The government and most of the British public may tell themselves that our foreign policy is not at fault for the current violence engulfing the Middle East and the north of Africa, but history will not judge us as kindly. A Guardian commenter noted on a related article that the Treaty of Versailles is largely accepted as the predominant factor that led to the rise of Nazi Germany; the connection between Western foreign policy (and their GCC cronies) and ISIS is a far simpler one to make. It is possible that the PM is increasingly coming to realise this, judging by his recent ill-conceived and irresponsible speech where he accused British Muslims of ‘quietly condoning’ Daesh, without offering any evidence to support this. These kind of statements are only likely to result in more hate crimes being committed against minorities, and further isolation of those who already feel sidelined by British society. For example, a number of Muslim graves were vandalised in a Nottingham cemetery over the weekend.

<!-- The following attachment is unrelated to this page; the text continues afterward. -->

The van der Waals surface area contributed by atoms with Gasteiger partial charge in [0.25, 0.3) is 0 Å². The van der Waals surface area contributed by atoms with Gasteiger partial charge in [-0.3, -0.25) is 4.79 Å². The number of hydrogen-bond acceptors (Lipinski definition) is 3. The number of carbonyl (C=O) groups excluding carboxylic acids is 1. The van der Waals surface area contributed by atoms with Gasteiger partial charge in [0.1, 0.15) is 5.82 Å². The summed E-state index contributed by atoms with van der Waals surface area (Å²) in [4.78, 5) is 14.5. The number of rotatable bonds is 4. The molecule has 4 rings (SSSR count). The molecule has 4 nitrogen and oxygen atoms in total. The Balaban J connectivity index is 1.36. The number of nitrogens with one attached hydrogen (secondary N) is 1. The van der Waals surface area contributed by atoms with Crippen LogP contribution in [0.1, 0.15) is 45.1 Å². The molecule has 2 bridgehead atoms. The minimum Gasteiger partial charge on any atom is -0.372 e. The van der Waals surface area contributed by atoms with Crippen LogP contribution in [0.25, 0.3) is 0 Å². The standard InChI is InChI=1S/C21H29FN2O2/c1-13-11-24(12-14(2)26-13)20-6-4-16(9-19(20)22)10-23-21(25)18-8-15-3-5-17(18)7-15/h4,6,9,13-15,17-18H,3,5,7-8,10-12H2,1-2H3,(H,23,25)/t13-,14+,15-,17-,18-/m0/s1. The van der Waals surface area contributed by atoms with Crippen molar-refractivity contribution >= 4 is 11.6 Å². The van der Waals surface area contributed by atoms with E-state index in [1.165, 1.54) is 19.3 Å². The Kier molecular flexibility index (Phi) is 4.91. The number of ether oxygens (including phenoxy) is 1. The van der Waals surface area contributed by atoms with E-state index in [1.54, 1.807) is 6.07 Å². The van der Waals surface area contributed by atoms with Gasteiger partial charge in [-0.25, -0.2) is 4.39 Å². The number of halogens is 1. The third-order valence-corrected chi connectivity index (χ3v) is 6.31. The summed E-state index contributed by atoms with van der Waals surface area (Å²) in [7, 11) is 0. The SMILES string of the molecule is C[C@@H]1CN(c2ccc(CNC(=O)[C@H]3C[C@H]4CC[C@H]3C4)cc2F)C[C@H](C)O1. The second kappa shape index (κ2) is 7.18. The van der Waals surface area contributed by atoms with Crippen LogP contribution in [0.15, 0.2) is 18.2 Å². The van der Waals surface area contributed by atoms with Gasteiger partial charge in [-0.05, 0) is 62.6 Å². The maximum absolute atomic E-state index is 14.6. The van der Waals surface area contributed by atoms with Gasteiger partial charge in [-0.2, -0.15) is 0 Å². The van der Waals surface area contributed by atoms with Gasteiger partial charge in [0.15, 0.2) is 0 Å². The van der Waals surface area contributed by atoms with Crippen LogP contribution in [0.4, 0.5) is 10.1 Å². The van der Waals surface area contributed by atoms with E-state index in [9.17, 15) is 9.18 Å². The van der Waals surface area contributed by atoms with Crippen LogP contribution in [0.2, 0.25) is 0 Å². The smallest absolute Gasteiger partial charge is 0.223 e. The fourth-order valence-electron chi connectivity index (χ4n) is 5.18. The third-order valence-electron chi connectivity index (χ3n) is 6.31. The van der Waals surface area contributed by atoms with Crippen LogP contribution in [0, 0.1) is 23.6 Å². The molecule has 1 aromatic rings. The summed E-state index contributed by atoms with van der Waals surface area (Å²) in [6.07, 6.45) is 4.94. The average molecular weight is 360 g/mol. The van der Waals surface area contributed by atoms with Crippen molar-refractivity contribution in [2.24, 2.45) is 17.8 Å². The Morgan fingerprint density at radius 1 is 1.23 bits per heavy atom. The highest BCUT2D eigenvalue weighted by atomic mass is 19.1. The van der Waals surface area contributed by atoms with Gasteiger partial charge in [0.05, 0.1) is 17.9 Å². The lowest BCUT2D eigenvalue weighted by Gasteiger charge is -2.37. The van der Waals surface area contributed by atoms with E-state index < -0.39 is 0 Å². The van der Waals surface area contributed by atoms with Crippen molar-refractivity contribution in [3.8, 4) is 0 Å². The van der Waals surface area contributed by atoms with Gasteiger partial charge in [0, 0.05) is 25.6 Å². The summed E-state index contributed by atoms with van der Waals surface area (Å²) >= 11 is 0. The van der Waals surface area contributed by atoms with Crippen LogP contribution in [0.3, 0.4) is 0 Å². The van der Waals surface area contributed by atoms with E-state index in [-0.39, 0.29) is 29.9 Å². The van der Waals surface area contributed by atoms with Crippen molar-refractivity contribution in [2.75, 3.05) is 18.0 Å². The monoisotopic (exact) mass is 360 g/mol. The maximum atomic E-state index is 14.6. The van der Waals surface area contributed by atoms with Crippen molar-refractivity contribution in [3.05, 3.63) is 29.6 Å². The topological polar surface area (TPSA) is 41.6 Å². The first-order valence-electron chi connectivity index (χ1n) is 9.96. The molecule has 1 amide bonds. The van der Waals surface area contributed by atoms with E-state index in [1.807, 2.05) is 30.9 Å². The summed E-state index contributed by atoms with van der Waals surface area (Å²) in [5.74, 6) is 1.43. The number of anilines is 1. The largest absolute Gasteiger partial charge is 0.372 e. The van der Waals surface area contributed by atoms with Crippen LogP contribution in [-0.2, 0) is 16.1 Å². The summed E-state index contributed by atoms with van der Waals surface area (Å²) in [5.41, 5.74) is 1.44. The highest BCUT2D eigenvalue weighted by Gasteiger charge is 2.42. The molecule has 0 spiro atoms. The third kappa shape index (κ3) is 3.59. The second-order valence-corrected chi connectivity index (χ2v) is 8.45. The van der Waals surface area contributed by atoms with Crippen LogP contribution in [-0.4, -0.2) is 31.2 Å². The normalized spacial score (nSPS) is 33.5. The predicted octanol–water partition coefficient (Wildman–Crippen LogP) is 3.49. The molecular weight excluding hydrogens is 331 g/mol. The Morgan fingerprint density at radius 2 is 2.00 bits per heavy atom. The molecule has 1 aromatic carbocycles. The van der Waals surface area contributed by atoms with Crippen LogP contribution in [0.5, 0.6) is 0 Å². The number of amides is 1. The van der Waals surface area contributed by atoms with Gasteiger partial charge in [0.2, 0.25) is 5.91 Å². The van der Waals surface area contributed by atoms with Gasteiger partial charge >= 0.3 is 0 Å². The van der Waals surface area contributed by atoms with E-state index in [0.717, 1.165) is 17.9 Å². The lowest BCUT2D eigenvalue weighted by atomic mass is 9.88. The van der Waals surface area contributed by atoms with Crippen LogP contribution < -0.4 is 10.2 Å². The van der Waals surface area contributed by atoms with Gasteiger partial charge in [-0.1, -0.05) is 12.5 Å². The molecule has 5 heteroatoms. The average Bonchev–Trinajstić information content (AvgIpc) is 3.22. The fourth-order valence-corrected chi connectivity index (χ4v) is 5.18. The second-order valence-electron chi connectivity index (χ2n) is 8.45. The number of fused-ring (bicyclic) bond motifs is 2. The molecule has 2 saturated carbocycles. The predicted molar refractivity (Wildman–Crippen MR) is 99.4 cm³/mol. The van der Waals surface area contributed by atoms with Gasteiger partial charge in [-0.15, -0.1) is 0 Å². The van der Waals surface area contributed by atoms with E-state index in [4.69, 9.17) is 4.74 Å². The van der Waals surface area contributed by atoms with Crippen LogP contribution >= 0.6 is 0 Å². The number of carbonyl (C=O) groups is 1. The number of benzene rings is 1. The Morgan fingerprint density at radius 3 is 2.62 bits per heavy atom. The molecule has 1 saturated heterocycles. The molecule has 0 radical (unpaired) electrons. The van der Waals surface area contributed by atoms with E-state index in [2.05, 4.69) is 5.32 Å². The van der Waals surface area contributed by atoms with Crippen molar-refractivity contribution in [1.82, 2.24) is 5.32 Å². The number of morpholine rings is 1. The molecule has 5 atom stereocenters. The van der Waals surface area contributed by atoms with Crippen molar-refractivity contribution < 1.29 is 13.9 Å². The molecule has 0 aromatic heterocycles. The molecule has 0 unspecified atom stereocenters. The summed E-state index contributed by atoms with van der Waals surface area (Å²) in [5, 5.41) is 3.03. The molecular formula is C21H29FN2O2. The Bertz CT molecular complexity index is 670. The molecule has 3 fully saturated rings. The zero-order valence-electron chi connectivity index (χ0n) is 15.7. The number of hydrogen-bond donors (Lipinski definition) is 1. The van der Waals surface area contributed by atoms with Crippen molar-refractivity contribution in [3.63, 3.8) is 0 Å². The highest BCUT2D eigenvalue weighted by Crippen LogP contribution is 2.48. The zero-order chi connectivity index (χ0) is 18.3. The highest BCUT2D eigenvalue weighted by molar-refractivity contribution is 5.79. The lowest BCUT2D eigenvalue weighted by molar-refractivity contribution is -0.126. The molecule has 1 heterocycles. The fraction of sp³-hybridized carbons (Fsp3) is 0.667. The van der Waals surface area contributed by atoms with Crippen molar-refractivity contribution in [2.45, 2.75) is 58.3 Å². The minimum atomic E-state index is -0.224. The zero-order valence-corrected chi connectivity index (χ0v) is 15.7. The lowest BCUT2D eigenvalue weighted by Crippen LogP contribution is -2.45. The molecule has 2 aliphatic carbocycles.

Meanwhile, the government’s answer to this latest tragedy is more of the same – more training and weapons for supposedly moderate murderers in Syria, more divisive McCarthyism-style ‘counter-extremism’ policies here.

UK Program to Train Libyan Soldiers Ends in ‘Disarray and Scandal’

The White Helmets: not so ‘unarmed and neutral’

The White Helmets, or ‘Syrian Civil Defence’, claim to be a private non-profit company registered in the UK.

They call themselves:

A global advocacy group standing in solidarity with non-violent Syrians and their struggle for a peaceful and dignified future.

They began their campaign 3 years into the Syrian insurgency…just when the Syrian army’s luck seemed to be on the upside…